Also, when I had purposely overfilled this tank by about 10 gallons, in part to see what would happen, I had the unpleasant surprise to see fuel leaking out of the tank into the bilge.  It was not apparent where this fuel was coming from. This picture shows the fitting itself was poorly installed and the screws used rusted and basically left small holes for fuel to get out or even rain water that was on top of the tank to get in.

From the amount of rust, this tank was not sued for quite some time, years, but left with some water.  Once I got the boat, this tank had been the problem child, therefore I had a tendency not to use it as much, which ended up exacerbating the problem.

Fuel tank today after cleaning
Fuel tank today after cleaning

Here are some before pictures.  The after pictures will come when done.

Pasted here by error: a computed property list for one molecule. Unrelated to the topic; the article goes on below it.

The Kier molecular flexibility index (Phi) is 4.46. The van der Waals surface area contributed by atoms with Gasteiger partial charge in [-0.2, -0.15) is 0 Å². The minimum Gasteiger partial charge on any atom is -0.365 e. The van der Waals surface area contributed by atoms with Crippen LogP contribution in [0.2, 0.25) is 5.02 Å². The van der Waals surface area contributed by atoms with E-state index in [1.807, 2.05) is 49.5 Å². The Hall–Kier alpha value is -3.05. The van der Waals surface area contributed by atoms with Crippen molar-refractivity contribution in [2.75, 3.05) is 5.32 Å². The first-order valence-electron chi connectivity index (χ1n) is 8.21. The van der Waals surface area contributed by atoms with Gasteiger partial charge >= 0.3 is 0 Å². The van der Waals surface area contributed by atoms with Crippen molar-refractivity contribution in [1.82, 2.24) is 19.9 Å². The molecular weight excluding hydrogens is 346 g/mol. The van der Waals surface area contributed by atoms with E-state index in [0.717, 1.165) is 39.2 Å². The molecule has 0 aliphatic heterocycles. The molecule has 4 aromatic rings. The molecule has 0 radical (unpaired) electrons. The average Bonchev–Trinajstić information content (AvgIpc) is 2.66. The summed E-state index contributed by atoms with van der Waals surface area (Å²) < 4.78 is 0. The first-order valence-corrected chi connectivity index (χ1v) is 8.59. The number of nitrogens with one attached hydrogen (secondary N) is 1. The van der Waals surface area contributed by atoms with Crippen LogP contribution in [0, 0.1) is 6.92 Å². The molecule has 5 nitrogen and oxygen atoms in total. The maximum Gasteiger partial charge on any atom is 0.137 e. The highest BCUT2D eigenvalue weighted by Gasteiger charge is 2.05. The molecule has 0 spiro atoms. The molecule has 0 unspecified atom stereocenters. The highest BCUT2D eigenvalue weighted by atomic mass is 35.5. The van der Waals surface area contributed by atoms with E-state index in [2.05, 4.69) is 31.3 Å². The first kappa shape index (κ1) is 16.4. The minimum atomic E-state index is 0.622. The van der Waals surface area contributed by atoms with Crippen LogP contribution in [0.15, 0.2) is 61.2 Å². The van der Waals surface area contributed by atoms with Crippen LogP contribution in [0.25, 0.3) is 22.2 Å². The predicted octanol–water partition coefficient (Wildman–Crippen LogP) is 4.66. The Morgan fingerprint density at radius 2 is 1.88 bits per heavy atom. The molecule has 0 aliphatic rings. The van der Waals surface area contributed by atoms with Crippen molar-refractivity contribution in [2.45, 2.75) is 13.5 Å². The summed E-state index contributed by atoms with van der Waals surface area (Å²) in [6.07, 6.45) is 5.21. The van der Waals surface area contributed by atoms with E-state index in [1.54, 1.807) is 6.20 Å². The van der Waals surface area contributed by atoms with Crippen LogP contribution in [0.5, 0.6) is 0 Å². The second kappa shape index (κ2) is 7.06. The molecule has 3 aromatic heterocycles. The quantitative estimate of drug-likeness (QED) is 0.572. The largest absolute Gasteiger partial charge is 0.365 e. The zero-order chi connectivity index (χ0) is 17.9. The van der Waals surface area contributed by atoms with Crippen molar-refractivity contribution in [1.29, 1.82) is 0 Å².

Dauntless Gets a New Bottom Job

In October when we pulled her from the water, we found both old and new damage.

That long repair is the result of the second rock.
That long repair is the result of the second rock.

The new was from my second rock encounter in Finland.  In the first Finnish rock meeting, Dauntless rode up the rock on her keel.

But the second one was more egregious in that I hit the side of the rock with the side of the hull that left a four-foot scrape in the hull which was deep enough to cause a hairline crack all the way through the hull. Me Bad.

So in looking to repair that damage, we also

Her Starboard Side
Her Starboard Side

found some old damage that had been repaired, but not well or not completely.  How do I know?  Because in the three years I have owned her, whenever it rained, I had water entering the forward bilge.  In addition, the paint on the bulkhead that separates the forward bilge from the amidships, had peeled, since water was coming in behind it.